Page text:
Are Independent Contractors Covered By Workers’ Comp?
Every year, more employers choose to hire independent contractors for some jobs rather than employees. Unfortunately, working as an independent contractor can place limitations on your ability to obtain workers’ compensation or other benefits.
While independent contractors are not eligible for workers’ compensation, you should not give up if your employer has denied your claim. Many workers classified as independent contractors are in fact employees under the law. At Torrisi & Torrisi, P.C., our lawyers offer a free initial consultation to review your case and determine if you are eligible.
Employers Often Misclassify Workers As Independent Contractors
Even if your employer classifies you as an independent contractor, it does not mean that you are one. It is not uncommon for employers to misclassify employees as independent contractors to render them ineligible to receive workers’ compensation benefits.
Massachusetts uses a three-part test to determine if workers are independent contractors or employees.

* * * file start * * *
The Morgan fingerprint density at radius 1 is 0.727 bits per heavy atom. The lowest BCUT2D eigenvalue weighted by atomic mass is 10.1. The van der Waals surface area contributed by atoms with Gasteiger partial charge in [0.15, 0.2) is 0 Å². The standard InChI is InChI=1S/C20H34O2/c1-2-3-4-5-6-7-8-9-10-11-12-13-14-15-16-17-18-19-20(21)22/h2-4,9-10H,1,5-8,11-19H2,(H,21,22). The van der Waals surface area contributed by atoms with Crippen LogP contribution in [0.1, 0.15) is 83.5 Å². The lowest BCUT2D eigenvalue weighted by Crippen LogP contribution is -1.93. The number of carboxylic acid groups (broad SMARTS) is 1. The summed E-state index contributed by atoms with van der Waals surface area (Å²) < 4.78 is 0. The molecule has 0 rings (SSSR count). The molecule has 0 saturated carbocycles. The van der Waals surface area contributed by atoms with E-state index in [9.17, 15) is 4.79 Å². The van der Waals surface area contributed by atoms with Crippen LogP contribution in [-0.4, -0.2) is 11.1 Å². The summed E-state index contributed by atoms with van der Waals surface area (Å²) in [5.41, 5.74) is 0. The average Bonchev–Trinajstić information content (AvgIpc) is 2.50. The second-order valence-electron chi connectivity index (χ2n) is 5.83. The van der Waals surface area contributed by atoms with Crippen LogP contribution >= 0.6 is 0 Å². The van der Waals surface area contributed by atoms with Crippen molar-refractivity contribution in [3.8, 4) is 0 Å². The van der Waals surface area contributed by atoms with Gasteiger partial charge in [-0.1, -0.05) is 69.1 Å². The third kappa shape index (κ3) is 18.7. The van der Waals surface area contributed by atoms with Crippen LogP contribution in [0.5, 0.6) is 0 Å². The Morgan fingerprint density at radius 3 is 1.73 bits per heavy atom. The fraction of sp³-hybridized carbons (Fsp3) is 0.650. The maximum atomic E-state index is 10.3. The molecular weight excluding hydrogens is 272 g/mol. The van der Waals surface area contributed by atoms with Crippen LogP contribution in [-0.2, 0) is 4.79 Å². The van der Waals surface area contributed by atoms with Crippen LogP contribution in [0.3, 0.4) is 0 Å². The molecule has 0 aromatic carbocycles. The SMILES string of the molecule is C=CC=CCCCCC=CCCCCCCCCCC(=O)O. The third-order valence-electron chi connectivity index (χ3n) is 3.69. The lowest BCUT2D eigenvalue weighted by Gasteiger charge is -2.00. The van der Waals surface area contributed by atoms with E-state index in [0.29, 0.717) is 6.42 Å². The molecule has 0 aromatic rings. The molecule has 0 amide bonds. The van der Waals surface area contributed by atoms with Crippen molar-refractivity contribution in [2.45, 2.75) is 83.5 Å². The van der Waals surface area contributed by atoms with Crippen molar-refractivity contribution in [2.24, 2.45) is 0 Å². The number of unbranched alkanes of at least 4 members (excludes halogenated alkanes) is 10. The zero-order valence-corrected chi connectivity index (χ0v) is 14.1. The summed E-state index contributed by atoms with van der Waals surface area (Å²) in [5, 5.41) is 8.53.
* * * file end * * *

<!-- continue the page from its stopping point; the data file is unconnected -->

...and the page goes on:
Am I An Independent Contractor Or Employee?
Under Massachusetts’ three-part test, you are considered to be an independent contractor if you satisfy each of the requirements below:
- You control your work and how you work.
- You do work for a company that does not typically do what you are doing or you do not work at their locations.
- You work independently.
Our attorneys can help you determine if you satisfy these requirements or if you are eligible to receive compensation if you have been misclassified.
Consider purchasing workers’ compensation insurance if you are not covered. Independent contractors who are not covered by their employer’s workers’ compensation insurance can purchase coverage at reasonable rates.